If you could name one building or landmark where you live after a woman, which woman and which building or landmark would you choose? Why?
What is the most famous building or landmark named after a woman where you live? Why is that site named after her? Can you think of a more fitting honor? If so, what would it be?
What do you think the criteria should be for naming a building or landmark after someone? Do you think there should be an even distribution based on gender, race or any other criteria? Why or why not?
How do you think the world would be different now if people had honored women's contributions as much as men's in the past? What do you think we can do now to honor women's contributions so people in the future recognize the important role women play in our society?
- As a class, brainstorm a list of famous buildings, landmarks or other sites that are named after people. Circle each site that is named for a woman. Chances are, the majority of sites won't be circled. Based on those results, have students discuss why people think more women should be recognized and honored for their contributions to society.
- Remind students that, as the article noted, people in Paris are working to highlight women's achievements. They have created an interactive cultural contribution map that guides visitors to architectural structures, pictorial works, sculptures, workshops and places of art and culture created by women.
- Inform students that they will create their own cultural contribution map. As a class, brainstorm a list of categories to include. Create a map key and a symbol for each category, leaving room for students to write site names on the symbols. Then make copies of the symbols.
- Divide the class into pairs or small groups. Assign each pair or group a U.S. region or state. Give students time to conduct research. Challenge them to identify at least one woman to honor in each category within their geographical area.
- Have students write a brief biography about each woman and her achievements. Alphabetize the biographies to create a class book.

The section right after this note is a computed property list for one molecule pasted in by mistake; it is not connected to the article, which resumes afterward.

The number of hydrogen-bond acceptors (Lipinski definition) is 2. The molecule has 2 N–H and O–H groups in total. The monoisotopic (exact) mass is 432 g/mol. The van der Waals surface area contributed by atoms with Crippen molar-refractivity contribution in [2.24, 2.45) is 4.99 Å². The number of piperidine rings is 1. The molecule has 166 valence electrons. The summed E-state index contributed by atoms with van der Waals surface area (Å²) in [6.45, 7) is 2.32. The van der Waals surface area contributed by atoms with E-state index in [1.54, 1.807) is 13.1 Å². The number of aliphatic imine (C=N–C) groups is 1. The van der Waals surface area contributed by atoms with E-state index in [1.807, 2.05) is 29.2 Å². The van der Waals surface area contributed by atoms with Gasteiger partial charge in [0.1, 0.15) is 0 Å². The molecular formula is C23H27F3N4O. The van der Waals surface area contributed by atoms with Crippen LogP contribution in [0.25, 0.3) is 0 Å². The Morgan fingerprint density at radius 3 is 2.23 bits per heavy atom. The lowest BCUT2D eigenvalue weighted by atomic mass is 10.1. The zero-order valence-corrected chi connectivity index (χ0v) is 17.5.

- Have students select one site within their area to honor each woman. Have students name the sites and write those names on the appropriate symbols. Display a large U.S. map. Invite students to plot their sites on the map.
CUSTOMIZE THE LESSON:
Take a look at this Smithsonian magazine article to find a list of lesson plans and other teaching materials on women’s history in America that you can use in the classroom or your community.
This set of three classroom videos from the Smithsonian’s National Museum of American History examines the actions taken by suffragists in 1917 as they fought for the right to vote. An educators’ guide for the videos, which can be downloaded, contains critical thinking questions, discussion prompts and links to a collection of primary sources at the Smithsonian’s Learning Lab.
Read this Smithsonian magazine article to learn about thirteen artifacts from the National Museum of American History that chronicle profound changes in the life of the nation.
Invite elementary students to explore this story of author Betsy Hearne’s female ancestors dating back to the Revolutionary War. Then have them conduct a genealogical study of their own family in this National Museum of American History activity.
Use this annotated inquiry from the Smithsonian’s National Museum of American History to lead high school students through an investigation of a hotly debated issue in the United States: the gender wage gap. Students will grapple not only with how to quantify and interpret the gap but also to consider ways of addressing the problem.
Ella Fitzgerald (1917-1996) was a gifted American jazz artist. She had a warm and lovely voice, with notable rhythmic sense, versatility and intonation, as well as exceptional talent at scant singing. Invite students to view this exhibit from the National Museum of American History to learn all about Fitzgerald and her career.
Bursting into Hollywood’s dream factory, Katharine Hepburn was an iconic misfit, sporting a highly stylized personality and headstrong independence that boldly announced a new kind of female presence on the silver screen. Invite students to view this National Portrait Gallery exhibition to learn about Hepburn and her career.
Invite students to explore this guide, which introduces them to all of the women who have been included by name, artifact or photograph in the National Air and Space Museum’s exhibits.
At the time of the American Revolution with Great Britain, women did not share the same status or rights as men. And as the debate about liberty and the rights of men took center stage during the Revolution, some women began to question their position in American society. Invite students to explore this National Portrait Gallery to meet some of those women and hear their stories.